Matt Wright, naked and not afraid.EXPAND
Matt Wright, naked and not afraid.
Discovery Channel

Matt Wright Killed a Jungle Pig on Naked and Afraid XL but Got Taken Out by a Bug

As if hunting wild jungle pig in the Amazon wasn't enough adventure, Matt Wright had to go and contract an extremely rare flesh-eating bacterial infection. Actually, Wright met up with four different kinds of flesh-eating bacteria while he was a contestant on Discovery Channel's Naked and Afraid spin-off series, Naked and Afraid XL.

In the current season of Naked and Afraid XL, now showing on Sunday nights, Wright and eleven other contestants who were picked from a previous season of Naked and Afraid were tasked with surviving Ecuador's Amazon basin for forty days and forty nights. Teams of three were scattered across the jungle, naked, armed with only a satchel, a cauldron for water, two tools of their choice and a small, fully equipped production crew. The camera crew was under strict orders not to help the contestants and to take their union breaks.

Wright has been a hunting guide since he was fifteen years old, and started his own survival business when he was in his early twenties. After two years in the Air Force, he received a medical discharge and returned to work at Lakewood-based Extreme Instincts. He was a natural to join the cast of Naked and Afraid; he proposed to his future wife on camera in Thailand.

Matt Wright and friend.EXPAND
Matt Wright and friend.
Discovery Channel

With one enjoyable season under his nonexistent belt, Wright was eager to return to the show. Early in this round, Wright made Naked and Afraid history when he became the first contestant to successfully hunt wild game: On a solo mission, he killing a ninety-pound jungle pig with his handmade bow and arrow and knife.

Soon after, Wright and his remaining teammate met up with the rest of the contestants, and Wright quickly became the pack leader. He was the only skilled hunter among all the contestants, and they relied on him for substantial meals. "I was doing better than well," recalls Wright. "I had figured out how to catch all this food. I was pretty much helping to feed this whole family of people."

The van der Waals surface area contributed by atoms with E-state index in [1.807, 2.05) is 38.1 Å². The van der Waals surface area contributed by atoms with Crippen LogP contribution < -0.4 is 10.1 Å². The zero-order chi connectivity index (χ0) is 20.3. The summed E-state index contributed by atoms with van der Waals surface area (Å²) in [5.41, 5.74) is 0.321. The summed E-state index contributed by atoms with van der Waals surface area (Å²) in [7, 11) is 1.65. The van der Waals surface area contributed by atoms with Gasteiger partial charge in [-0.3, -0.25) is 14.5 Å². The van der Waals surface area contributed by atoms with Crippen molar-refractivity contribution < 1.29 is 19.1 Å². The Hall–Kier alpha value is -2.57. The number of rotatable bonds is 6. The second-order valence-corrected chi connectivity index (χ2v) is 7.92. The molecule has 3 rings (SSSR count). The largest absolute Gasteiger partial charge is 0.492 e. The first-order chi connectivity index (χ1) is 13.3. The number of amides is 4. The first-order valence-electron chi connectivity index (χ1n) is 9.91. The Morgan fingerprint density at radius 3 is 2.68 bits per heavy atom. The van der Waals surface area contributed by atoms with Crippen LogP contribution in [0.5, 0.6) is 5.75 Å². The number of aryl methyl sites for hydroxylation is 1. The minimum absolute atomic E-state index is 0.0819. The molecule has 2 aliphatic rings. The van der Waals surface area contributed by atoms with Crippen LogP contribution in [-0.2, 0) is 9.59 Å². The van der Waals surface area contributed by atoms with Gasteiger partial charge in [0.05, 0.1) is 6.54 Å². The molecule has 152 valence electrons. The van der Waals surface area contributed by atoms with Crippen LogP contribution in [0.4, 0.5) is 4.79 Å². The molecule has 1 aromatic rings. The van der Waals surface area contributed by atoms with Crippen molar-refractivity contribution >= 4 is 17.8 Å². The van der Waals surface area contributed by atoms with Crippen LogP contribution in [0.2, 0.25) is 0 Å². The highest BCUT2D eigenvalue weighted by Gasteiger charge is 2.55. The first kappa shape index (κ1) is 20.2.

It didn't last, though. Around day seventeen, Wright says his foot started hurting; it seemed like he'd gotten a really bad bug bite among all the thousands of other bites. The pain progressed overnight, and in the morning he noticed a blister on his foot. Still, he carried on, finding more food and enjoying his triumphs in the Amazon. But by that evening, the blister had turned into an open sore, and he couldn't move his foot.

An American medic took a look, but didn't know what it to make of the sore. The Ecuadorean doctor had a better idea, but didn't know the severity, and so sent a sample to the nearest lab over a hundred miles away. In the meantime, Wright was taking antibiotics. The pain felt like someone was constantly carving away his flesh with a hot knife, peeling back skin and tissue one layer at a time. Still, by day twenty, he thought he could get back in the game.

Then the test results came back. The doctor's suspicions were confirmed.

The infection started eating away at Matt Wright's toes.EXPAND
The infection started eating away at Matt Wright's toes.
The Discovery Channel

"Before you know it, I had some incredibly rare, flesh-eating bacteria — something you'd see on Animal Planet's Monsters Inside Me — that was eating away at the flesh on my toes on my one foot at a pretty excessive rate," Wright recalls. "You can almost watch it eat away flesh."

Within twenty minutes of getting the results, Wright was forced to tap out. He was rushed from the jungle to a hospital three hours away.